By Revs. Don Dewey and Susan Gonzales-Dewey, Co-Regional Ministers 

“It was the best of times, it was the worst of times, it was the age of wisdom, it was the age of foolishness, it was the epoch of belief, it was the epoch of incredulity, it was the season of Light, it was the season of Darkness, it was the spring of hope, it was the winter of despair…”

So begins the 1859 historical novel by Charles Dickens, A Tale of Two Cities. Reflecting on our world today and specifically what is going on in America, this same sense emerged for me that we are in the best of times and the worst of times.

It is easy to feel we are in the worst of times when it appears the public has been numbed by the constant mass shootings that fill our media outlets regularly. It feels as if no place now is safe or sacred. Our theaters, concerts, schools, even our churches are no longer places of safety. Who would have thought that our children would have to participate in an “active shooter” training exercise as a part of their school experience?

Our political government meant to serve and protect the American people has now become more divided than ever in recent memory. To even talk of “politics” now stirs up conversations about divisiveness, suspicion and mistrust on every side. The level of animosity among our political leaders seems to be rising and spilling over into our public lives.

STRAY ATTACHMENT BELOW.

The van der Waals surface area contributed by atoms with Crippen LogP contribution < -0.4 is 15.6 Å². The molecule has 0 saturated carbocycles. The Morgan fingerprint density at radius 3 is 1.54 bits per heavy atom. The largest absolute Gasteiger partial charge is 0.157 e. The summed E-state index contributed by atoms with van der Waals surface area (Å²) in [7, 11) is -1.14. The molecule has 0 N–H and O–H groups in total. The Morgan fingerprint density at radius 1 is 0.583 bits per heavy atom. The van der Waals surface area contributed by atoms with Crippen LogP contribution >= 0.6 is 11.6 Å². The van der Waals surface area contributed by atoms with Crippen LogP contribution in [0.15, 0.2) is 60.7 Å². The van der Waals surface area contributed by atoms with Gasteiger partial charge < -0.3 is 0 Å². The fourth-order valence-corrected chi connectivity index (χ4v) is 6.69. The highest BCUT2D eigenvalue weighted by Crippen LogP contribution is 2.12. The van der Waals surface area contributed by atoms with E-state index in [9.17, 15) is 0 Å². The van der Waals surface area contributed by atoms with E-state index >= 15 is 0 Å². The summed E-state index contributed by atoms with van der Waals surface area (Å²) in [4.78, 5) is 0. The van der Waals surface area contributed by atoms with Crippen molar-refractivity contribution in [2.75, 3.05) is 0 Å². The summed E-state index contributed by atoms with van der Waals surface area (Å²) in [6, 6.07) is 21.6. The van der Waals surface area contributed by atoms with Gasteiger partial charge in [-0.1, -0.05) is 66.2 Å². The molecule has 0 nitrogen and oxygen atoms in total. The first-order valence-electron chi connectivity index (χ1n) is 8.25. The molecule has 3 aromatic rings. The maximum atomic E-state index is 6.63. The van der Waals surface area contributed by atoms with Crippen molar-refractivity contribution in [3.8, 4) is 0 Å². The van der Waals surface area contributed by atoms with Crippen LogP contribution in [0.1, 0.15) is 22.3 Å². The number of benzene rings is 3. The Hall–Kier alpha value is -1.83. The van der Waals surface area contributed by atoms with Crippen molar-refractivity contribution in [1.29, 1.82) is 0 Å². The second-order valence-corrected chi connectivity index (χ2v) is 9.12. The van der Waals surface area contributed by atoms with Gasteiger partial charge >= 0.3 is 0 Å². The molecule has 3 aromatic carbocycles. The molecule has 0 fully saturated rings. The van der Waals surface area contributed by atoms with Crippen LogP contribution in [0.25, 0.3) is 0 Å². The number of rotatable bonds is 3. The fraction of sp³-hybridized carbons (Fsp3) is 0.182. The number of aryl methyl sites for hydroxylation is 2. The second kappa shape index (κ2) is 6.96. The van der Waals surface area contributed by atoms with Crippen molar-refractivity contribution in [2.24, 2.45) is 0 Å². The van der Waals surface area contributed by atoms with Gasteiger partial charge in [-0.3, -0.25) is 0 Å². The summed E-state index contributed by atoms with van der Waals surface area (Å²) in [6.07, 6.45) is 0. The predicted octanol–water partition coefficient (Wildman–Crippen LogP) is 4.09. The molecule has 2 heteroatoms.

And as we listen to the cries of our sisters and brothers in the Black Lives Matter movement we are again starkly aware that the insidious nature of racism is alive and well in America. Most recently we have witnessed a rise in white supremacy groups and open demonstrations of KKK and Nazi-type groups in our communities.

We could go on with this sense we are in the worst of times when we see a growing awareness of sexual harassment occurring from our highest government officials to Hollywood tycoons and with other persons of power and influence, sparking the “me too” movement. Or we could look at the continual abuse of our broken immigration system to perpetuate false scapegoats for our unjust economic disparities, destroying families and disrupting communities. Yes, perhaps Dickens says it well, “…it was the season of Darkness.”

Yet however dark, we do not lose hope; our scriptures remind us:

But this I call to mind, and therefore I have hope:
The steadfast love of the Lord never ceases, his mercies never come to an end; they are new every morning; great is your faithfulness. “The Lord is my portion,” says my soul, “therefore I will hope in him.” ~ Lamentations 3:21-24

In this Easter Season we reclaim again that we are people of the resurrection! Death, darkness and despair no longer have power over us. We are people of light and life and our ultimate trust is in our God who can make a way when there is no way!

I could not help but be inspired and filled with great hope as thousands of people of faith showed up in force at the March for Our Lives in D.C. and across the country, to stand against the gun violence epidemic and stand in solidarity with young leaders who are threatened every day by gun violence in their schools and neighborhoods.